Part Four of Have You Heard From Johannesburg? focused on sports and how it influenced movements regarding Apartheid. Out of all four distinct racial groups in South Africa, each group played sports only within their race. There was a twenty-five year battle using sports against Apartheid.
Before watching this part of the video, I never knew that they used sports to go against Apartheid. African nations boycotted the Olympics and countries were withdrawing left and right. I thought it was amazing how over ninety countries said that either you have all of us or you have South Africa. They said that if you truly want an international Olympics then you could not have South Africa participate. Two years later, due to the boycotts, South Africa was banned from the Olympics. This shows how people can use different aspects of society to make a change. The only problem was that they were banned from every international sporting competition except for rugby. Rugby was the new outlet for demonstrators to try and make a difference.
Demonstrations were inside and outside every rugby match and because it was out in the open and in the public, they thought change could be made. The Springbok rugby team of South Africa had a tour in which demonstrators would follow them everywhere; some of which resulted in state of emergencies where the army had to interfere.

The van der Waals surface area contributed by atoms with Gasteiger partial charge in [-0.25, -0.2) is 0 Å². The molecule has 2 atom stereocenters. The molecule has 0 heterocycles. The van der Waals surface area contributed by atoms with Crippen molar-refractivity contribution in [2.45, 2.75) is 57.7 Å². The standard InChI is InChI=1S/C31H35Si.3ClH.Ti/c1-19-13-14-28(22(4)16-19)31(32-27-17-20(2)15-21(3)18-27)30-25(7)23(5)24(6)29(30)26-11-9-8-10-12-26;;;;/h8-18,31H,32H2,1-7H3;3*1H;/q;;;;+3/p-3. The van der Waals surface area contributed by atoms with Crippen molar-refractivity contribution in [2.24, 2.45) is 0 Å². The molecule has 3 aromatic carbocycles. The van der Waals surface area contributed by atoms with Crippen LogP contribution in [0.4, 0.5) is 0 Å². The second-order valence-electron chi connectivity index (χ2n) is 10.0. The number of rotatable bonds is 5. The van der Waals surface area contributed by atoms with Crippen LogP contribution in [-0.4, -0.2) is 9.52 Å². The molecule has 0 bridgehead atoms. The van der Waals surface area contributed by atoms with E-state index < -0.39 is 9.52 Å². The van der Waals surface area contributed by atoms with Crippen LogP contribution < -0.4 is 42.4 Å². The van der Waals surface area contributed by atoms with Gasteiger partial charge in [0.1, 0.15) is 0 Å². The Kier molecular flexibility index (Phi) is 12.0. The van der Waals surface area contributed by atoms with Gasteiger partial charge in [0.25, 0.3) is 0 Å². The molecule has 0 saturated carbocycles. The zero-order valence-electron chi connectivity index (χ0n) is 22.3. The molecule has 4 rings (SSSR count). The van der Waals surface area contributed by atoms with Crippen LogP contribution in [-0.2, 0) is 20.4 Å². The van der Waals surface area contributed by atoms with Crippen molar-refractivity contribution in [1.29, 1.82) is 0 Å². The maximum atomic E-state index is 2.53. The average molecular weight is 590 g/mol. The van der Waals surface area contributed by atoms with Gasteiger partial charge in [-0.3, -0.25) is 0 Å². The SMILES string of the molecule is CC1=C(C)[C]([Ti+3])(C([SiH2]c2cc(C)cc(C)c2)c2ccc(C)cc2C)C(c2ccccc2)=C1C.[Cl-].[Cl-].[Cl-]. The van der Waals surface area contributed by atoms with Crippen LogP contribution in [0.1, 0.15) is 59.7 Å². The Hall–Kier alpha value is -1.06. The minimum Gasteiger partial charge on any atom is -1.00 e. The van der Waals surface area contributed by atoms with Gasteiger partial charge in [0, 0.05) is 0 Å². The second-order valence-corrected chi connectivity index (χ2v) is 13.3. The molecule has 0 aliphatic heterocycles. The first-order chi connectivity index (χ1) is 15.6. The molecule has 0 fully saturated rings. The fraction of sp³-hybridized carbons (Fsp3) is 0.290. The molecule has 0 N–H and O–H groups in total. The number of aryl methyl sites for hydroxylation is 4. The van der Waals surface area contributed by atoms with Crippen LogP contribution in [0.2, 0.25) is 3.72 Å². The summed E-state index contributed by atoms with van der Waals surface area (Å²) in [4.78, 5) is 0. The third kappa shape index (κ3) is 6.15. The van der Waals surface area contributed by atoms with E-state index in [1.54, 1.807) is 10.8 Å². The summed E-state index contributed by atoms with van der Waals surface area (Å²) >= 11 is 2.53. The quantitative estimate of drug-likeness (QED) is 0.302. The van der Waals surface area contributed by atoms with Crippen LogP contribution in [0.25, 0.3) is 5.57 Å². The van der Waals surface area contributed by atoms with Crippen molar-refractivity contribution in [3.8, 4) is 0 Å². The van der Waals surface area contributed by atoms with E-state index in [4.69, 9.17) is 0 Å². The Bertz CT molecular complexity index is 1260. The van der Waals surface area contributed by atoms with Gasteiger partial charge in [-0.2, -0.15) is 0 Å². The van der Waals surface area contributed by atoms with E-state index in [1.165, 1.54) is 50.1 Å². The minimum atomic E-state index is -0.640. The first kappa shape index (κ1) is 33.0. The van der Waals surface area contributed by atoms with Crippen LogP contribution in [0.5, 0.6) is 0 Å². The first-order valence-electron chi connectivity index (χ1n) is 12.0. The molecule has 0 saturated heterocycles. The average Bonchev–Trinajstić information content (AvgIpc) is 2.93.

Australia and South Africa ruled rugby; the matches against each other were the biggest out of all of them because the teams were both so good. Although the match was between New Zealand and South Africa was competitive and great to watch, South Africans couldn’t understand why the people of their own race were cheering on the Black South Africans to beat them. I thought it was interesting to see how the New Zealand players were showing the Springbok team how they felt even if they were supporting rugby as a sport by playing them.
The Olympics were a huge way to promote change and try to make people see the importance of what was happening in South Africa. Since New Zealand went to tour in South Africa, South Africans refused to talk to anyone from New Zealand during the Olympics. New Zealanders were told that they were the ones making problems in the Olympic games. I thought it was interesting how big of an uproar New Zealand made, when they pride themselves on being racially equal, yet they were supporting South Africa by playing against the most racially unequal place.
Demonstrators said that they would close down the country of New Zealand if the Springbok team came. The rugby game was called off. When the rugby game was called off, it signified how the demonstrations were working and people were starting to see the eye opening effects that sporting could take on. The television screen during the called off game read that five to six hundred people denied the rights of twenty eight thousand. I thought that was eye opening to see what a sporting event could cause and how reactions, good or bad would still make a difference.
In 1995 after apartheid had ended, Nelson Mandela helped reconcile the nation by wearing a Springbok rugby jersey. This is an example of how little movements in different aspects of society like sporting can promote change and be a force of action.